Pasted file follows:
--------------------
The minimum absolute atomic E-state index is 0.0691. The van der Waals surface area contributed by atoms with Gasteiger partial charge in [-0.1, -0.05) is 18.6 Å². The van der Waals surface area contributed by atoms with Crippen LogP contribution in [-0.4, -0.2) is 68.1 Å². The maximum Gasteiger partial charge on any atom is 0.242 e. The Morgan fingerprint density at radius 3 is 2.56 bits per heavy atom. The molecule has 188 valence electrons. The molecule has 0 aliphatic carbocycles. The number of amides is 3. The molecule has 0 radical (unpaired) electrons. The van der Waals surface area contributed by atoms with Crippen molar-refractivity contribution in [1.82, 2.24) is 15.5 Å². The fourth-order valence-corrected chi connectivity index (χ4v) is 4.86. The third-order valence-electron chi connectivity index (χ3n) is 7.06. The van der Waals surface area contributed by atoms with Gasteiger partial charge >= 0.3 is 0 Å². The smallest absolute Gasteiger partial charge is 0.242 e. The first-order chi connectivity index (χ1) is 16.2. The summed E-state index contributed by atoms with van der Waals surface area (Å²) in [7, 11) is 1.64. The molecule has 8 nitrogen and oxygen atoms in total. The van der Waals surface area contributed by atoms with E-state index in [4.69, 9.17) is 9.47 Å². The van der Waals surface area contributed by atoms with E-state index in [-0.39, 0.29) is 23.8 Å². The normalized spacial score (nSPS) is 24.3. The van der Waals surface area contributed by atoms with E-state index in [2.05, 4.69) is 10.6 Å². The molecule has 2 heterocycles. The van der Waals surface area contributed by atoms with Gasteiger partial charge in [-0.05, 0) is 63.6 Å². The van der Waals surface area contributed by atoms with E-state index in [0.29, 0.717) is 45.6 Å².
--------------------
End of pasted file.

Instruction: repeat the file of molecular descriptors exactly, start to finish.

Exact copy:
The minimum absolute atomic E-state index is 0.0691. The van der Waals surface area contributed by atoms with Gasteiger partial charge in [-0.1, -0.05) is 18.6 Å². The van der Waals surface area contributed by atoms with Crippen LogP contribution in [-0.4, -0.2) is 68.1 Å². The maximum Gasteiger partial charge on any atom is 0.242 e. The Morgan fingerprint density at radius 3 is 2.56 bits per heavy atom. The molecule has 188 valence electrons. The molecule has 0 aliphatic carbocycles. The number of amides is 3. The molecule has 0 radical (unpaired) electrons. The van der Waals surface area contributed by atoms with Crippen molar-refractivity contribution in [1.82, 2.24) is 15.5 Å². The fourth-order valence-corrected chi connectivity index (χ4v) is 4.86. The third-order valence-electron chi connectivity index (χ3n) is 7.06. The van der Waals surface area contributed by atoms with Gasteiger partial charge >= 0.3 is 0 Å². The smallest absolute Gasteiger partial charge is 0.242 e. The first-order chi connectivity index (χ1) is 16.2. The summed E-state index contributed by atoms with van der Waals surface area (Å²) in [7, 11) is 1.64. The molecule has 8 nitrogen and oxygen atoms in total. The van der Waals surface area contributed by atoms with E-state index in [4.69, 9.17) is 9.47 Å². The van der Waals surface area contributed by atoms with E-state index in [-0.39, 0.29) is 23.8 Å². The normalized spacial score (nSPS) is 24.3. The van der Waals surface area contributed by atoms with E-state index in [2.05, 4.69) is 10.6 Å². The molecule has 2 heterocycles. The van der Waals surface area contributed by atoms with Gasteiger partial charge in [-0.05, 0) is 63.6 Å². The van der Waals surface area contributed by atoms with E-state index in [0.29, 0.717) is 45.6 Å².